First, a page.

“Don’t think about making art. Just get it done. Let everyone else decide if it’s good or bad, whether they love it or hate it. While they are deciding, make even more art.” Those words of artist Andy Warhol might well be some of the best advice given to parents, managers, athletes, coaches, students, and many others, even artists.
Within that short snippet of advice are two concepts with which many of us struggle. The first is that we can spend so much time thinking about doing something, we never get around to actually doing it. If you aren’t one of those people, you may well know someone who is. These are the extreme planners, the perfectionists. Everything is thought about, internally debated, reviewed, maybe even begun but never gotten very far until the re-evaluation, re-review, and amended planning begins. The second reality that many people have a hard time grasping is that others will decide if they like or don’t like what you’ve done and there is nothing you can do about it. Most of us do not like the idea of being judged without defending our positions, yet this is the truth of much of our existence. Whatever we do, whether that is play ball, act, sing, run a department at work, raise a family, or even paint, is evaluated. Only some times are there objective criteria. Most often, the decision if our work is good or bad, whether the observer likes or dislikes what we’ve done, is based on their prejudices of what they believe is good or bad, likable or not.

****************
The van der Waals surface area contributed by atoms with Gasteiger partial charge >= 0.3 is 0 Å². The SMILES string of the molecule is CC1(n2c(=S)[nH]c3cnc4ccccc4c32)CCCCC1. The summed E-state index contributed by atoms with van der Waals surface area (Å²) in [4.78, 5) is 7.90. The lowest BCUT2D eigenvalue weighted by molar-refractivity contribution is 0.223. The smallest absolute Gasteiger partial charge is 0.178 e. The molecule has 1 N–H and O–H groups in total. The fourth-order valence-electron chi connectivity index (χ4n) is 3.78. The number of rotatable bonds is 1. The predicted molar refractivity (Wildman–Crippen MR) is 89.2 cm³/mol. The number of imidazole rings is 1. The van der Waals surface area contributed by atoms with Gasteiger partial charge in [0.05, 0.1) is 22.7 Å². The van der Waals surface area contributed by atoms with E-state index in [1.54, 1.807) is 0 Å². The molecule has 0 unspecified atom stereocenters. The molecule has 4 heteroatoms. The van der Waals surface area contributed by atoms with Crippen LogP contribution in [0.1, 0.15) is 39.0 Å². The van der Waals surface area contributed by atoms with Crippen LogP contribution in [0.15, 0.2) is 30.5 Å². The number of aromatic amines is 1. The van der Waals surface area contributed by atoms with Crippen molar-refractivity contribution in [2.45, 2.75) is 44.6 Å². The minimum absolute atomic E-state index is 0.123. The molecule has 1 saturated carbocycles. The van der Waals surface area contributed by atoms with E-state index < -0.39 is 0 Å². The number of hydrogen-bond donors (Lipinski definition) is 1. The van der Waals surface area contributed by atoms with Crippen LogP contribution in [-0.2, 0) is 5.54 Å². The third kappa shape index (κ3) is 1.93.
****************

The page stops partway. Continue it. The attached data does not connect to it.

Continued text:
Warhol’s advice that so succinctly deals with these two concepts may help to explain why there are many more not famous people, even of the 15 minute variety, than people who are accomplished and sought out for aid and advice. Too many people hold themselves back from their fullest because they delay action until all the conditions are perfect. An equally too many people never reach their fullest potential because they are concerned with how others will receive them or their work. Warhol addresses the first with, “Don’t think…Just get it done,” and the second when he says, “Let everyone else decide if it’s good or bad.” They are going to judge you no matter how perfect you think, or even know you’ve been in your execution. Don’t fret; just do.
There is an even more compelling reason to consider this Warhol quote. The last line. “While they are deciding, make even more art.” Once you have convinced yourself of your worth and of your abilities, and have decided that your opinion is the one that matters most to you, you free yourself from the insecurities that had paralyzed many into complete inaction, and you can continue to work, to produce, to improve.
Don’t think, just do. Don’t agonize over others’ opinions, yours is what matters. Then do some more. But what if you get it wrong? Warhol had an answer for that also. "When you do something exactly wrong, you always turn up something." Pretty good advice from one who was pretty good at expressing himself.